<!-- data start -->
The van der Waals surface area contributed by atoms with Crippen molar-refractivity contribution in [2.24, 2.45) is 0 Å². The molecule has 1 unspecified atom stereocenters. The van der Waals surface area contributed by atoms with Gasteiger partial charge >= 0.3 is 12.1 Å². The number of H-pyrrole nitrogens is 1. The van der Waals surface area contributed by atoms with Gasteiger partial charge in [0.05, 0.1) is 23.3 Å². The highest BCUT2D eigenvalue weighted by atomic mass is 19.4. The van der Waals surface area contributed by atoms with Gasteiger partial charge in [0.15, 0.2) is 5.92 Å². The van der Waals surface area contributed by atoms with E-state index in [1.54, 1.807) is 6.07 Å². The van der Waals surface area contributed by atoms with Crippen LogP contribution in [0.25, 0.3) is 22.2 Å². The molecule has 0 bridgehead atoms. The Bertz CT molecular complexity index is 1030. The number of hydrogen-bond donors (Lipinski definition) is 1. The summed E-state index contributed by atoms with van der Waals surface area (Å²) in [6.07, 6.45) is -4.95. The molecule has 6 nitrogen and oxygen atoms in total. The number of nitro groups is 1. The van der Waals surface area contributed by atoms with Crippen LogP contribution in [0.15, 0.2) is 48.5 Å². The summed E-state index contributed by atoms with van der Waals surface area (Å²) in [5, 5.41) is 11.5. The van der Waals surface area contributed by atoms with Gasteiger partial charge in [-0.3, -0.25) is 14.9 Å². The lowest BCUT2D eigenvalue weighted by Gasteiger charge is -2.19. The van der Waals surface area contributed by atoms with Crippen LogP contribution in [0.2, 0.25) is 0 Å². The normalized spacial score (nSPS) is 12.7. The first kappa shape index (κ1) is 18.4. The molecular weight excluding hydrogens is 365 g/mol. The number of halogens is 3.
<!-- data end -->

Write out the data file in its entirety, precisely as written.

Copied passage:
The van der Waals surface area contributed by atoms with Crippen molar-refractivity contribution in [2.24, 2.45) is 0 Å². The molecule has 1 unspecified atom stereocenters. The van der Waals surface area contributed by atoms with Gasteiger partial charge >= 0.3 is 12.1 Å². The number of H-pyrrole nitrogens is 1. The van der Waals surface area contributed by atoms with Gasteiger partial charge in [0.05, 0.1) is 23.3 Å². The highest BCUT2D eigenvalue weighted by atomic mass is 19.4. The van der Waals surface area contributed by atoms with Gasteiger partial charge in [0.15, 0.2) is 5.92 Å². The van der Waals surface area contributed by atoms with E-state index in [1.54, 1.807) is 6.07 Å². The van der Waals surface area contributed by atoms with Crippen LogP contribution in [0.25, 0.3) is 22.2 Å². The molecule has 0 bridgehead atoms. The Bertz CT molecular complexity index is 1030. The number of hydrogen-bond donors (Lipinski definition) is 1. The summed E-state index contributed by atoms with van der Waals surface area (Å²) in [6.07, 6.45) is -4.95. The molecule has 6 nitrogen and oxygen atoms in total. The number of nitro groups is 1. The van der Waals surface area contributed by atoms with Crippen LogP contribution in [0.15, 0.2) is 48.5 Å². The summed E-state index contributed by atoms with van der Waals surface area (Å²) in [5, 5.41) is 11.5. The van der Waals surface area contributed by atoms with Gasteiger partial charge in [-0.3, -0.25) is 14.9 Å². The lowest BCUT2D eigenvalue weighted by Gasteiger charge is -2.19. The van der Waals surface area contributed by atoms with Crippen LogP contribution in [0.2, 0.25) is 0 Å². The normalized spacial score (nSPS) is 12.7. The first kappa shape index (κ1) is 18.4. The molecular weight excluding hydrogens is 365 g/mol. The number of halogens is 3.